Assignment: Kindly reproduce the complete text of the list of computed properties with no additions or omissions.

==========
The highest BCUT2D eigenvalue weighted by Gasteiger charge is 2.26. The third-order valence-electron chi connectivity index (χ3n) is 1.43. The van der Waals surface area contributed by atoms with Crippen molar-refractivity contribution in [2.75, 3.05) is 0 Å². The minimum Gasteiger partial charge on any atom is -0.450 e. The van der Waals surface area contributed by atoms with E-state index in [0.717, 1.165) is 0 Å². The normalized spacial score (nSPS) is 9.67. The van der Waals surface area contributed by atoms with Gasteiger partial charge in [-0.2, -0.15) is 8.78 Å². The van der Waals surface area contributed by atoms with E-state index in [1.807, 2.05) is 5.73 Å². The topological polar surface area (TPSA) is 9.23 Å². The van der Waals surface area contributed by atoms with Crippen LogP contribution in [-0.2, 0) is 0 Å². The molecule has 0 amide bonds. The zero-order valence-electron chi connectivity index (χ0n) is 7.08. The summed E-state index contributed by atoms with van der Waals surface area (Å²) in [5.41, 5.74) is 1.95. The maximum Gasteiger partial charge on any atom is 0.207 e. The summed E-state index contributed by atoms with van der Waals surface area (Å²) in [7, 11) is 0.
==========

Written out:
The highest BCUT2D eigenvalue weighted by Gasteiger charge is 2.26. The third-order valence-electron chi connectivity index (χ3n) is 1.43. The van der Waals surface area contributed by atoms with Crippen molar-refractivity contribution in [2.75, 3.05) is 0 Å². The minimum Gasteiger partial charge on any atom is -0.450 e. The van der Waals surface area contributed by atoms with E-state index in [0.717, 1.165) is 0 Å². The normalized spacial score (nSPS) is 9.67. The van der Waals surface area contributed by atoms with Gasteiger partial charge in [-0.2, -0.15) is 8.78 Å². The van der Waals surface area contributed by atoms with E-state index in [1.807, 2.05) is 5.73 Å². The topological polar surface area (TPSA) is 9.23 Å². The van der Waals surface area contributed by atoms with Crippen LogP contribution in [-0.2, 0) is 0 Å². The molecule has 0 amide bonds. The zero-order valence-electron chi connectivity index (χ0n) is 7.08. The summed E-state index contributed by atoms with van der Waals surface area (Å²) in [5.41, 5.74) is 1.95. The maximum Gasteiger partial charge on any atom is 0.207 e. The summed E-state index contributed by atoms with van der Waals surface area (Å²) in [7, 11) is 0.